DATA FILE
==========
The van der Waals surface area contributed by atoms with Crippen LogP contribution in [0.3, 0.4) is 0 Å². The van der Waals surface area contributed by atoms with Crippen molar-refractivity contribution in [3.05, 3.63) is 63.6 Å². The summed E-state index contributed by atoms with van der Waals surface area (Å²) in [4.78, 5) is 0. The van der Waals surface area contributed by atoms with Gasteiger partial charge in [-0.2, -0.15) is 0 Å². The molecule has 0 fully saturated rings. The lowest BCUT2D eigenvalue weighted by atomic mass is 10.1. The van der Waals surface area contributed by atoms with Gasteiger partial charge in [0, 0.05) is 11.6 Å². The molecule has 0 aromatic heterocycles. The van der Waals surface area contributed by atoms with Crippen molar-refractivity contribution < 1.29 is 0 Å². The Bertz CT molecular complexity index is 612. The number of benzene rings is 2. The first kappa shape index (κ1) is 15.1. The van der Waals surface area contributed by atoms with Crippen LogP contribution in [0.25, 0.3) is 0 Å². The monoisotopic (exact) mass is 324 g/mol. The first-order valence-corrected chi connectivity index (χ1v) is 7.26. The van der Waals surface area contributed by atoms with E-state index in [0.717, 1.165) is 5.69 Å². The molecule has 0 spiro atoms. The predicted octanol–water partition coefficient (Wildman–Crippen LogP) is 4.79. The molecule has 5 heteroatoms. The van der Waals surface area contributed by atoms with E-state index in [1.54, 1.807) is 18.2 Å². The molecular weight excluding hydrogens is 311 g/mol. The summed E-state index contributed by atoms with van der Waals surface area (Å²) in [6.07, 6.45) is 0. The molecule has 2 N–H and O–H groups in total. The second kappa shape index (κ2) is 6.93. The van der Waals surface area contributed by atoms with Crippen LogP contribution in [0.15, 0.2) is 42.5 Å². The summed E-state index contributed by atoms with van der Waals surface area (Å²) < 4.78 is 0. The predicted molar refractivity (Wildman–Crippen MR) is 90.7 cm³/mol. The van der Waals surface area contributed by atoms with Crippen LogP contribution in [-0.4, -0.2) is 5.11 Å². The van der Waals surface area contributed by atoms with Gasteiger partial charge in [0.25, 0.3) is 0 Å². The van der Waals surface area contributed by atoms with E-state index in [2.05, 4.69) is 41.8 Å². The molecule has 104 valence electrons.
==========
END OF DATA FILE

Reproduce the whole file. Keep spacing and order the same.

The van der Waals surface area contributed by atoms with Crippen LogP contribution in [0.3, 0.4) is 0 Å². The van der Waals surface area contributed by atoms with Crippen molar-refractivity contribution in [3.05, 3.63) is 63.6 Å². The summed E-state index contributed by atoms with van der Waals surface area (Å²) in [4.78, 5) is 0. The van der Waals surface area contributed by atoms with Gasteiger partial charge in [-0.2, -0.15) is 0 Å². The molecule has 0 fully saturated rings. The lowest BCUT2D eigenvalue weighted by atomic mass is 10.1. The van der Waals surface area contributed by atoms with Gasteiger partial charge in [0, 0.05) is 11.6 Å². The molecule has 0 aromatic heterocycles. The van der Waals surface area contributed by atoms with Crippen molar-refractivity contribution < 1.29 is 0 Å². The Bertz CT molecular complexity index is 612. The number of benzene rings is 2. The first kappa shape index (κ1) is 15.1. The van der Waals surface area contributed by atoms with Crippen LogP contribution in [0.25, 0.3) is 0 Å². The monoisotopic (exact) mass is 324 g/mol. The first-order valence-corrected chi connectivity index (χ1v) is 7.26. The van der Waals surface area contributed by atoms with E-state index in [0.717, 1.165) is 5.69 Å². The molecule has 0 spiro atoms. The predicted octanol–water partition coefficient (Wildman–Crippen LogP) is 4.79. The molecule has 5 heteroatoms. The van der Waals surface area contributed by atoms with E-state index in [1.54, 1.807) is 18.2 Å². The molecular weight excluding hydrogens is 311 g/mol. The summed E-state index contributed by atoms with van der Waals surface area (Å²) in [6.07, 6.45) is 0. The molecule has 2 N–H and O–H groups in total. The second kappa shape index (κ2) is 6.93. The van der Waals surface area contributed by atoms with Crippen LogP contribution in [0.15, 0.2) is 42.5 Å². The summed E-state index contributed by atoms with van der Waals surface area (Å²) < 4.78 is 0. The predicted molar refractivity (Wildman–Crippen MR) is 90.7 cm³/mol. The van der Waals surface area contributed by atoms with Crippen LogP contribution in [-0.4, -0.2) is 5.11 Å². The van der Waals surface area contributed by atoms with Gasteiger partial charge in [0.25, 0.3) is 0 Å². The van der Waals surface area contributed by atoms with E-state index in [2.05, 4.69) is 41.8 Å². The molecule has 104 valence electrons.